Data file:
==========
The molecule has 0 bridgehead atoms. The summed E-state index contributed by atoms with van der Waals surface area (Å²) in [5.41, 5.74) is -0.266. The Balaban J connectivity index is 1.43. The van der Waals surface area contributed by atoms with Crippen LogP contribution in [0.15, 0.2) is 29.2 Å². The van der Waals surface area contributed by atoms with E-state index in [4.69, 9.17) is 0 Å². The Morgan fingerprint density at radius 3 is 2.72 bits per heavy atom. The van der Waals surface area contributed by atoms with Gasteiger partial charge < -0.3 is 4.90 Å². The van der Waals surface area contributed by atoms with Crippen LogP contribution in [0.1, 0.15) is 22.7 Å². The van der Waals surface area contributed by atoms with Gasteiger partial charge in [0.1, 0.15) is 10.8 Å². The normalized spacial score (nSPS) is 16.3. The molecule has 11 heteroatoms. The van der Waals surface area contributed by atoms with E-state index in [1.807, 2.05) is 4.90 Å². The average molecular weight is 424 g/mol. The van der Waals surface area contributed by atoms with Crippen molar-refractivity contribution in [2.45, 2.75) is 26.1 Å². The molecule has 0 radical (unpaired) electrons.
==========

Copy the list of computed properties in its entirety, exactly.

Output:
The molecule has 0 bridgehead atoms. The summed E-state index contributed by atoms with van der Waals surface area (Å²) in [5.41, 5.74) is -0.266. The Balaban J connectivity index is 1.43. The van der Waals surface area contributed by atoms with Crippen LogP contribution in [0.15, 0.2) is 29.2 Å². The van der Waals surface area contributed by atoms with E-state index in [4.69, 9.17) is 0 Å². The Morgan fingerprint density at radius 3 is 2.72 bits per heavy atom. The van der Waals surface area contributed by atoms with Gasteiger partial charge < -0.3 is 4.90 Å². The van der Waals surface area contributed by atoms with Crippen LogP contribution in [0.1, 0.15) is 22.7 Å². The van der Waals surface area contributed by atoms with Gasteiger partial charge in [0.1, 0.15) is 10.8 Å². The normalized spacial score (nSPS) is 16.3. The molecule has 11 heteroatoms. The van der Waals surface area contributed by atoms with E-state index in [1.807, 2.05) is 4.90 Å². The average molecular weight is 424 g/mol. The van der Waals surface area contributed by atoms with Crippen molar-refractivity contribution in [2.45, 2.75) is 26.1 Å². The molecule has 0 radical (unpaired) electrons.